Copy of the Fund Manager's Comments from the 2016 Annual Report
The stock market in the UK ended 2016 with healthy yet volatile gains. The year was dominated by the UK referendum on EU membership and the US elections with shock results of a Brexit and a Trump victory. Both outcomes triggered an initial sharp reaction in financial markets driven by fears of political and economic turmoil. Although the panic was short lived in both cases, it still resulted in indiscriminate moves in stock prices. A cut in interest rate by the Bank of England and re-introduction of quantitative easing following Brexit steadied the stock market in the UK. Market hopes for a pro-growth fiscal stimulus following the Trump victory stabilised the stock market in the US. Political risks highlighted voter discontent with the established political elite.
Based on forward multiples, stocks are generally trading above long term valuation averages. Our overall strategy for the Fund remained unchanged during the year. The Fund retained its bias towards a portfolio of solid stocks whilst targeting companies benefiting from significant positive change in areas where we believe that innovation and new products or concepts thrive, and could deliver above average returns over time. Whilst this approach may increase the volatility of the Fund, this is partly balanced by the use of index futures to mitigate the impact of a pullback in the market. However, as explained in the past, this could also result in periods of underperformance.
For the year to 31 December 2016, the value of the Fund increased by 3.0%* compared with a rise of 16.8%* for the FTSE All Share index. As explained above, in a year in which we witnessed two macro events, the associated volatility and the rotation in markets to more value type stocks resulted in relative underperformance, mainly in the second half, as the Fund’s portfolio is dominated by growth stocks.
At 31 December 2016, the portfolio consisted of 27 companies. Pharmaceutical & Biotechnology made up 14.6% of the portfolio followed by Software & Computer Services 12.3% and Support Services 10.7%. The Fund’s overseas exposure was 24.9%. The cash position at the period end was 14.6%.
As explained in our recent reports, the Fund now targets mid to large capitalised stocks in the US and some relatively higher growth economies to benefit from a wider selection of “high growth” opportunities. Whilst the Fund’s exposure to these overseas companies has increased in recent times, we will still maintain more than fifty percent exposure in UK companies. The Fund’s sector classification has changed from UK All Companies to the Specialist sector.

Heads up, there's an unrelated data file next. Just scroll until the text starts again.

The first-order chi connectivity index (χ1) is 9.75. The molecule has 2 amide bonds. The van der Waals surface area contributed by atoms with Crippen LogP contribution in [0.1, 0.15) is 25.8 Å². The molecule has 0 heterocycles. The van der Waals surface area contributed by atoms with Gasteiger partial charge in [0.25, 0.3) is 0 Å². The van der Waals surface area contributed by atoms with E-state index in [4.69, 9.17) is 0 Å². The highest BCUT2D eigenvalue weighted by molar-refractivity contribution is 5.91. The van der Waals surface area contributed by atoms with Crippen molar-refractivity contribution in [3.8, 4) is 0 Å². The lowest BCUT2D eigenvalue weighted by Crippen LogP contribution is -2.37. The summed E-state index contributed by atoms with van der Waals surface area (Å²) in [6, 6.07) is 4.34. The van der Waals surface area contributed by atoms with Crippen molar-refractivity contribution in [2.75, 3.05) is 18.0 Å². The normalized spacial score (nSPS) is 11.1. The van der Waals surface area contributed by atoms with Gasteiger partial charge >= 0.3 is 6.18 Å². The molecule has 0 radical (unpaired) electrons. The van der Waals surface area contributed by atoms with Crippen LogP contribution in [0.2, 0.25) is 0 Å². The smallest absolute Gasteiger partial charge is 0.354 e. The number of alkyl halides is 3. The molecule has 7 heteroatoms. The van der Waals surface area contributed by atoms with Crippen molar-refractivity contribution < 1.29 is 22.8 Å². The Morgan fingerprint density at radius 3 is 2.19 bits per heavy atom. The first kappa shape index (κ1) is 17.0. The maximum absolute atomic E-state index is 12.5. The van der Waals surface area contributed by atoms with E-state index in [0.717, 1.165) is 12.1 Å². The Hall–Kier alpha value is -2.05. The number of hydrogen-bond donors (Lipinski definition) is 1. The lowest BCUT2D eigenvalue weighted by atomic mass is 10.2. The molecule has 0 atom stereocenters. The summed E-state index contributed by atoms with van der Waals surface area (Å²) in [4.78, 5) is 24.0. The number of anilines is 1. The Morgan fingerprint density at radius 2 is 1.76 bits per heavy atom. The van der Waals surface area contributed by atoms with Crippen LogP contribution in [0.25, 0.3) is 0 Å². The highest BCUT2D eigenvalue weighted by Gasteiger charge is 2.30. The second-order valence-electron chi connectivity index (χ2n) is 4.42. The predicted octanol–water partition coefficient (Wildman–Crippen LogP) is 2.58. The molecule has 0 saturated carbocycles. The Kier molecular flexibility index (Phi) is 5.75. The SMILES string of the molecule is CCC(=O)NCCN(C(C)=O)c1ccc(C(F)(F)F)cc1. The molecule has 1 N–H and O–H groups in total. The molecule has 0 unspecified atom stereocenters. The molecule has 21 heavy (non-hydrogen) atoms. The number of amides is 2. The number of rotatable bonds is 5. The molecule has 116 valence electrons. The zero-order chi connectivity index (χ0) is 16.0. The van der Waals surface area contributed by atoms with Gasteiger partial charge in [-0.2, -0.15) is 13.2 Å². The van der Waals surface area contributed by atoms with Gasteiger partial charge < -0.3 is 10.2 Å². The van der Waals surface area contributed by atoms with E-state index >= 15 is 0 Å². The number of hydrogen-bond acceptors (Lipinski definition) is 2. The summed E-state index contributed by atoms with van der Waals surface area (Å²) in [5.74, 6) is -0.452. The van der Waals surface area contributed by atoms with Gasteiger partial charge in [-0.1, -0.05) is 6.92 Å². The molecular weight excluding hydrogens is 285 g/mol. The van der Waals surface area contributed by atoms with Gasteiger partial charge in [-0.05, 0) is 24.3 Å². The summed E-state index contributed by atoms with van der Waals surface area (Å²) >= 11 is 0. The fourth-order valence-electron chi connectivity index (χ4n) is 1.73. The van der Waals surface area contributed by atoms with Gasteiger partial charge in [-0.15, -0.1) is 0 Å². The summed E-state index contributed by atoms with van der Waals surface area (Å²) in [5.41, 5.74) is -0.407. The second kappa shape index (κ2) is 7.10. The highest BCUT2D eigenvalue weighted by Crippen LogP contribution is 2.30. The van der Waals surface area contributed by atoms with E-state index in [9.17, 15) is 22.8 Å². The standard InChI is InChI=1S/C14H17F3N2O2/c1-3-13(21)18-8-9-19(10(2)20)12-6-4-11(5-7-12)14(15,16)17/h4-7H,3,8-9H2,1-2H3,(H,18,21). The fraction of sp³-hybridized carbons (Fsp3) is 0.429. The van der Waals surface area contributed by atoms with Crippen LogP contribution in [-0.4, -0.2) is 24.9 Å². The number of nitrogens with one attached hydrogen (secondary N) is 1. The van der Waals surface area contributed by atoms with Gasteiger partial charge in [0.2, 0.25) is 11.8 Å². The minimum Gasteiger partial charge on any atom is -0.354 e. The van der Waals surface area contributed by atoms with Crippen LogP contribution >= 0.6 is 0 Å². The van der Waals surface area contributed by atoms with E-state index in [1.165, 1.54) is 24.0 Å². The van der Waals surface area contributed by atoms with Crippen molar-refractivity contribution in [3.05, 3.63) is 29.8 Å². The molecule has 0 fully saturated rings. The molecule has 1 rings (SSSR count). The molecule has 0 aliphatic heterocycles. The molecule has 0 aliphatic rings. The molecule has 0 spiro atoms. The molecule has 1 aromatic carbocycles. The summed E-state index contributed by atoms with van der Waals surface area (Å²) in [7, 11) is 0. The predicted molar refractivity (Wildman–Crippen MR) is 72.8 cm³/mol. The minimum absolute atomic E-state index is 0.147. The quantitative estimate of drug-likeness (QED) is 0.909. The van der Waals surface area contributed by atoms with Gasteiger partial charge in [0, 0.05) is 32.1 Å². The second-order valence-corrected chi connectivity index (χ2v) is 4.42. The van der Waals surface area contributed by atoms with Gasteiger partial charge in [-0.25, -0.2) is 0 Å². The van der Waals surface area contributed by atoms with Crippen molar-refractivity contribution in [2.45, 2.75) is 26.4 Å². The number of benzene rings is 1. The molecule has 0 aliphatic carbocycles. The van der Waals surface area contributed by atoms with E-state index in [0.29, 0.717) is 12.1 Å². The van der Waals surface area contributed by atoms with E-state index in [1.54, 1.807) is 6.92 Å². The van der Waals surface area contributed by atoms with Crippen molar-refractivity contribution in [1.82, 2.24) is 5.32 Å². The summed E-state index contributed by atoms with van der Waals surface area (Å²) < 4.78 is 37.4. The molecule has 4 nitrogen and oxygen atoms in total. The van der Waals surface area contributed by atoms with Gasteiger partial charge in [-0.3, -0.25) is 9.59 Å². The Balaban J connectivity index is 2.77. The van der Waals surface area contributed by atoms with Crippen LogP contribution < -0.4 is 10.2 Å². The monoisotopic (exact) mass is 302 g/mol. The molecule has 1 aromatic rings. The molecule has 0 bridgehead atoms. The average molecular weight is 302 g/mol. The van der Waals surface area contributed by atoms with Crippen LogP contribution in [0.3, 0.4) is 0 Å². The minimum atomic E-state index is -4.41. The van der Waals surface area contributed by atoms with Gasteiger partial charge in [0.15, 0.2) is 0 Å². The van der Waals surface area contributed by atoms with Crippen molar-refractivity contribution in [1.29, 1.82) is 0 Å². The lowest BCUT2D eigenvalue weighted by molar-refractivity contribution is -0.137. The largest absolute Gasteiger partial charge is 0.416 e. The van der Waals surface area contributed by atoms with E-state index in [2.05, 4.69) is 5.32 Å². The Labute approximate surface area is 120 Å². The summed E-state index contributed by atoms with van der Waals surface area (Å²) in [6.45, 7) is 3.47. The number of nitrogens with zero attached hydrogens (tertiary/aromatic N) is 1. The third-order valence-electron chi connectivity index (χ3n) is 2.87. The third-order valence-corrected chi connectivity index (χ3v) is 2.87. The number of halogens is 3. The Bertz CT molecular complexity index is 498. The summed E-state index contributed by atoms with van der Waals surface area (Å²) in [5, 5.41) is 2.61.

Stock markets have continued the upward trend into 2017 on increasing investor expectations of a fiscal boost for the global economy following the election of Donald Trump. However, doubts remain over President Trump’s policy priorities. 2017 faces a number of challenges with the potential for protectionist US trade policies, continuing uncertainty surrounding the complex Brexit negotiations, elections in Europe, the Italian banking crisis, another Greek bailout, excessive Chinese debt and rising interest rates in the US. Risks to financial stability will remain at the forefront in investment decisions.
Against such an uncertain backdrop, our investment process remains unchanged. We expect any likely gains to be more modest and volatile in nature. Earnings growth will be required to justify further sustained rise in stock prices. We will continue to maintain a defensive bias using index futures to mitigate some of the downside risks in volatile markets whilst maintaining a portfolio of stocks in the UK and overseas which we consider have company-specific drivers to succeed in different economic climates. We believe that in such situations our balanced approach provides some protection on the downside with good opportunity for a better relative performance over full market cycles.
I thank you for your investment in the Manek Growth Fund.